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Enid Kimmel

On Sunday, Feb. 5, 2012, Enid Kimmel passed on peacefully in Las Vegas, Nevada.

Enid was born to her parents, Estella and Luther Stakemann, on June 3, 1913, in Charlotte Amalie, St. Thomas, while it still was under the Danish flag. In those days, there were no ultrasounds, so it was quite a surprise when twin girls arrived. Both sisters excelled as musicians. Edris became the piano teacher to several generations of children on St. Thomas. Enid sang and played the violin while Edris accompanied her on the organ at All Saints Episcopal Church.

Later, Enid became a board member and sang with the Caribbean Chorale. The Art League grew out of the desire of the late Aline Kean, Aubrey Ottley, Antonio Jarvis and Enid Stakemann Kimmel to bring St. Thomians together who were enthusiastic artists. Enid won best watercolor artist in 1949 for her painting of a typical "Island Kitchen" (see The Daily News, Aug. 8, 1949).

Watercolor was her medium, and she was very passionate about painting, going on to win many awards, including winning three prizes in the 1955 Caribbean Art Contest sponsored by the Alcoa Steamship Company. Although she experimented with different art forms, Enid was always driven to capture a special essence. Her island landscapes, seascapes and flowers - especially the hibiscus - were purely her own. Her son-in-law believes there is no one who could capture the essence of a coconut palm like Enid did. Her watercolors will be remembered fondly by all.

On June 7, 1943, Enid married Telford Kimmel at All Saints Church, St. Thomas. Two daughters were born of this union. After living on the U.S. mainland for five years, Enid returned to St. Thomas to care for her ailing mother and raise her daughters in her homeland. Following her return, Enid became an employee of the U.S. Customs Office for 30 years, retiring in June 1973. While there she was awarded medals for her competency.

Never learning to drive, she walked here, there and everywhere with her to do list, never too busy to stop and chat. Grandson Ronnie imagined Nanny cruising in a convertible, top down, through the North Side, but knew deep down that she simply preferred walking. She loved walking from an early age, and often she and Edris and her friends, especially Alma and Grace Jensen, would walk from Domini Gade to Magens Bay. She would think nothing of leaving doors and windows wide open while she took moonlit strolls along the waterfront with her dog. In later years, she could be seen in the cool early hours pruning her hibiscus and bougainvillea bushes, as well as her morning glory vines.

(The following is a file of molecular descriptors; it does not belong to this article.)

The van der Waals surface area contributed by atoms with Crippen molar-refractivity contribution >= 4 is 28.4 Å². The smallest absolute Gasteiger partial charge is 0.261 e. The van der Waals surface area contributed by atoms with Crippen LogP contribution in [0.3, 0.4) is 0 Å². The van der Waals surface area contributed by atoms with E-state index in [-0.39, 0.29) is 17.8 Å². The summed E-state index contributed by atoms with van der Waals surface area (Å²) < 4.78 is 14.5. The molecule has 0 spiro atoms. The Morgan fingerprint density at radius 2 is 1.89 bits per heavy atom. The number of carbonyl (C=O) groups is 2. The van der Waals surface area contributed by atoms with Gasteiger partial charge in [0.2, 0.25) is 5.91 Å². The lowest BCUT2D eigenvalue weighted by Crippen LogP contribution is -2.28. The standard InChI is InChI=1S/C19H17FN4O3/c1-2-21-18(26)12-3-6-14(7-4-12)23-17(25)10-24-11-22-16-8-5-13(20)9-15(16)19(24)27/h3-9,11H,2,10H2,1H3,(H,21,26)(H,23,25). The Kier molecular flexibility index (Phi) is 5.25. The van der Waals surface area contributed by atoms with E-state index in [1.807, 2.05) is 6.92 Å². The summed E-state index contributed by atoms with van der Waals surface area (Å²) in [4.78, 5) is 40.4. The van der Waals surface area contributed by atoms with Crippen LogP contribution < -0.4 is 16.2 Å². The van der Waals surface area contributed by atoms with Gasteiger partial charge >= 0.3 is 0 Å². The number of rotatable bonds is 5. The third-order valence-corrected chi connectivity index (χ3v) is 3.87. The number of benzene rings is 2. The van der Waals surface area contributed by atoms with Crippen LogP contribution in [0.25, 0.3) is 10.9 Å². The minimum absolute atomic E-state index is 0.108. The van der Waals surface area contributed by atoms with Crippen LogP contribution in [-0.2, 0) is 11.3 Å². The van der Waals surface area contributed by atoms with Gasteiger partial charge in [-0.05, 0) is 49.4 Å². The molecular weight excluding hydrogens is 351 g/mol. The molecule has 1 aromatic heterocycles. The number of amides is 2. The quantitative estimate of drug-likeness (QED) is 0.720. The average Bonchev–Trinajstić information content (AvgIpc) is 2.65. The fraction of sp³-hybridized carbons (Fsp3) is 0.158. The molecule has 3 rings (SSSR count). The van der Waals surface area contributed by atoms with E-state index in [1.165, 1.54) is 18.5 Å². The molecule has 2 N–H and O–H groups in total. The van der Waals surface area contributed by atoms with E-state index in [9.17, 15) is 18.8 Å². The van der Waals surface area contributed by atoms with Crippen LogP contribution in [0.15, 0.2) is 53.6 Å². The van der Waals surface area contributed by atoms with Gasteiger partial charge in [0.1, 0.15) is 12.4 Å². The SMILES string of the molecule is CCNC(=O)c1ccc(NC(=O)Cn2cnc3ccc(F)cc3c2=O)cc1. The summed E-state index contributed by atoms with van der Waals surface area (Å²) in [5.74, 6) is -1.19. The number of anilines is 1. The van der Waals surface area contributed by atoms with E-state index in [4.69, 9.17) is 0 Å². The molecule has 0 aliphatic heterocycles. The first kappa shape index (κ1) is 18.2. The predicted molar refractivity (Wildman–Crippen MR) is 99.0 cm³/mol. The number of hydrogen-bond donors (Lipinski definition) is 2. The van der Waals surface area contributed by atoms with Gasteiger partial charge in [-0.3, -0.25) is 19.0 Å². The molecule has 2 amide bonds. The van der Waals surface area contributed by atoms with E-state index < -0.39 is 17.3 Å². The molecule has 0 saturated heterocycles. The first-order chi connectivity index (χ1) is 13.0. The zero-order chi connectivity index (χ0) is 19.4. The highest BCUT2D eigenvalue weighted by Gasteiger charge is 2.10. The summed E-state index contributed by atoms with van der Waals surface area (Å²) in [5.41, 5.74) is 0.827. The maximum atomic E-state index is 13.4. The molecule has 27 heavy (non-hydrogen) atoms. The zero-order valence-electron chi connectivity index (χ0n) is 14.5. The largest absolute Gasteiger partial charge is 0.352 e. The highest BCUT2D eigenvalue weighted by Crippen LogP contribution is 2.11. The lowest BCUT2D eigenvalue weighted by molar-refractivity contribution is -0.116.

Enid Kimmel remained active in church, music, art, as an officer in the Business and Professional Women's Organization and in the Friends of Denmark Society. She travelled twice to Denmark with fellow society members and hosted Danish visitors to St. Thomas several times.

As a beloved mother, grandmother, great-grandmother, godparent, aunt and friend, "our beloved Nanny," as she was known since 1964, has carved an indelible place in the hearts of us all. Her gentleness, generosity, sense of humor, love, warmth, sincerity and sense of propriety (always teaching her grandchildren proper manners, right from wrong, not to forget to say, "Good day" to everyone) are her legacy to us.

Granddaughter Rozlyn says, "She was the sweetest person I've ever known and the most wonderful grandmother I could ask for. She made you feel special and always had time for you." This sentiment has been echoed by all her grandchildren.